The contents might be a single piece of paper or several hundred. Once we found an empty envelope; we don’t know why. The documents have almost all been sharply folded, most of them multiple times. Some are fastened with rusty pins or clips.

A few bear the hardened traces of what was once a rubber band. Most of the documents are very dirty. (They are now stored in boxes with lids but clearly that has not always been the case.) Many of the papers are poor quality substrates: innately brittle and acidic. It is difficult to remove the documents from the historical blue envelopes and usually impossible to replace them.

Case file with remains of degraded rubber band

Case file with remains of degraded rubber band

In the short space of time allotted to the project, Julie and I aim to improve the condition of, and accessibility to, as many of these case files as possible. Each case file is treated in this way: we remove the documents carefully from the envelope and then we unfold, surface clean and press each sheet, if it is possible to do so safely. Some documents we have to relax through humidification before we can press them, because they are too brittle to press when dry. Documents written on parchment (the prepared skin of an animal, e.g. sheep, goat or calf) also require this humidification process before flattening as this material is thicker and less flexible than paper is.

Most of the case files contain only textual documents but we have also found a few photographs which allow us to see the faces of the children described in the files.

Charles North who was in the care of The Children’s Society from 1884 to 1892

Charles North who was in the care of The Children’s Society from 1884 to 1892

We have also come across a few red wax seals with patterns on them. They provided authentication of an official document at the time, but to us today they also look rather decorative. We do not press any document which contains a wax seal as it would, of course, crack the wax.

Wax seal

Wax seal

Wax seals

Wax seals

Once the documents have been pressed, we put them in archival folders which are stored in acid free boxes. So far we have processed over 700 case files.

Case files in old housing

Case files in old housing

Case files in new housing

Case files in new housing

Case file 4688

Today’s post is written by Rod Cooper, one of the volunteers helping us with the Including the Excluded project. As part of the project some of the volunteers have been writing summaries of a selection of case files; the aim is to highlight examples of the experiences of disabled children while in The Children’s Society’s care.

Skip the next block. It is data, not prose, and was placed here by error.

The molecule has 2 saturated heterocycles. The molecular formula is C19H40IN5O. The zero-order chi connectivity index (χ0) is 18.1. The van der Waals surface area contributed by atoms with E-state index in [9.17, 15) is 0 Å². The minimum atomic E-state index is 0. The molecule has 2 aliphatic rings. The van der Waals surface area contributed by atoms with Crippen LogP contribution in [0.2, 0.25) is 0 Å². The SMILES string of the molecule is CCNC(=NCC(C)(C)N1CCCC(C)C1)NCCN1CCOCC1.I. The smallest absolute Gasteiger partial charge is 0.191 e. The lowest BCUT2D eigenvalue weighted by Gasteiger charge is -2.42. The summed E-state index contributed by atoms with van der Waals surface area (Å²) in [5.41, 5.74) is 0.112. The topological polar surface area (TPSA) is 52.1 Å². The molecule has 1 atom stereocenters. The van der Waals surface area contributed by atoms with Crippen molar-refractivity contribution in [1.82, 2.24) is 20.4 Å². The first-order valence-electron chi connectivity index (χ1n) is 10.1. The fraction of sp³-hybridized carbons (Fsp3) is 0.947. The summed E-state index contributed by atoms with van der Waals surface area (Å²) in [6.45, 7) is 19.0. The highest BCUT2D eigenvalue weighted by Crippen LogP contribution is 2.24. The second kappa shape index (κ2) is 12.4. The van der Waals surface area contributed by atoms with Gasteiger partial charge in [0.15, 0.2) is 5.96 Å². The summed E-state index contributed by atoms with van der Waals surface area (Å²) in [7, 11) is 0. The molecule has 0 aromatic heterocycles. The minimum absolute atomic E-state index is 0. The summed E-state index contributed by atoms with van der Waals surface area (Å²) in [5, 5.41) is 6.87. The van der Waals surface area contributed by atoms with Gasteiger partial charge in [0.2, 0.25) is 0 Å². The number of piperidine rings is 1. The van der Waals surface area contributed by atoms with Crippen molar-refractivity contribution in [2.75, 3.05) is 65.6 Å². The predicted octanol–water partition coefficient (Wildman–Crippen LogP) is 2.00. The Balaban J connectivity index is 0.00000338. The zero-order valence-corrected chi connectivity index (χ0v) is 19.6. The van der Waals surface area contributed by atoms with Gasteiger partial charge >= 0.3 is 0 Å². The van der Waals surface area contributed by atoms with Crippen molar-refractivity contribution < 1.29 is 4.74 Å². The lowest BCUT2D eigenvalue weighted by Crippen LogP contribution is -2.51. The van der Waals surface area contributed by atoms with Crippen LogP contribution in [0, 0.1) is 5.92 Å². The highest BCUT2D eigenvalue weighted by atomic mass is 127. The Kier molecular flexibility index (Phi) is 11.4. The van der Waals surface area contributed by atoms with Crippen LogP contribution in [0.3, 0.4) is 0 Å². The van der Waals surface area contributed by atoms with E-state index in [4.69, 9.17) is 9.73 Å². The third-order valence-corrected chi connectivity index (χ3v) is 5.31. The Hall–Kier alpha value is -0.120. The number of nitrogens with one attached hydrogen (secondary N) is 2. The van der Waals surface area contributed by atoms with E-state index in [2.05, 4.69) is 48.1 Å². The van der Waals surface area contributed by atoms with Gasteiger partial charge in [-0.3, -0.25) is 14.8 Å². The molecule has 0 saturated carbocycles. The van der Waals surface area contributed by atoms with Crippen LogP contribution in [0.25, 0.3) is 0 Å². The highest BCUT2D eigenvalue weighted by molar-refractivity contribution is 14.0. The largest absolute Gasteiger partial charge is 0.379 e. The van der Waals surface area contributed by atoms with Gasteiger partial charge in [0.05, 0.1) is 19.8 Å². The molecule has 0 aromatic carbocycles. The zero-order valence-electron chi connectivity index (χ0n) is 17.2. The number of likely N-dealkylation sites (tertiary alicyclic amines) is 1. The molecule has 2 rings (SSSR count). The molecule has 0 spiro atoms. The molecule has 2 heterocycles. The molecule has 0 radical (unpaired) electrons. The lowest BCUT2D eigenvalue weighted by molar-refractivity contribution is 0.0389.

The following is an account of a boy who came into The Children’s Society’s care in its earlier years – 1895 – when it was known as the Waifs and Strays Society.


Case File 4688 – John Robert Hall – is interesting as it illustrates the various approaches employed by The Society to help and assist children, and prepare them for a fulfilling and self-supporting adulthood. John was born disabled (he suffered an impairment to his left hip) and into an extensive but immeasurably poor family, supported entirely and solely by the endeavours of their mother, Elizabeth Hall. John’s family lived in Huntingdon.

An unusual aspect of John’s case is the support provided by a local peer. In preparing his application, a supporter solicited the interest of the local Earl of Sandwich. After visiting the child and his family, Edward Montagu, 8th Earl of Sandwich, agreed to bear the cost of John’s care for its duration.

John entered The Society’s St Nicholas Home for Crippled Children at Byfleet, Surrey, in 1895, as a seven year old. He remained there for little more than one year, and because it was deemed that he did not require either specialist nursing or surgical treatment, he was considered a good candidate for boarding out. Consequently, in mid-1896, he became a foster child under the care of a Mrs Hinchley, who lived in the small village of Bunwell in Norfolk. John remained with Mrs Hinchley until late-1902. Throughout the period of his fostering in Bunwell, The Society maintained an interest in John’s progress and development, before deciding in December 1902 – shortly before his 16th birthday – that he was suitable for placing in one of The Society’s industrial schools, specifically for learning the trade of tailoring. Consequently, John was provided with a place at The Society’s Industrial School in Copenhagen Street, Islington.

There is no indication on John’s file of whether or not he was in contact with, or was contacted by, his mother, during the period since entering the care of The Society. However, in early 1903, The Society did hear from John’s mother with the news that she was to marry the following Easter, and that she wished her son to be returned to her. John’s mother had moved to London and was employed as a housekeeper. After consulting with the various interested parties – including John’s benefactor and those who had prepared his initial application – The Society returned John to his mother in February 1903. It is also evident from his file that he had recently commenced his apprenticeship as a tailor.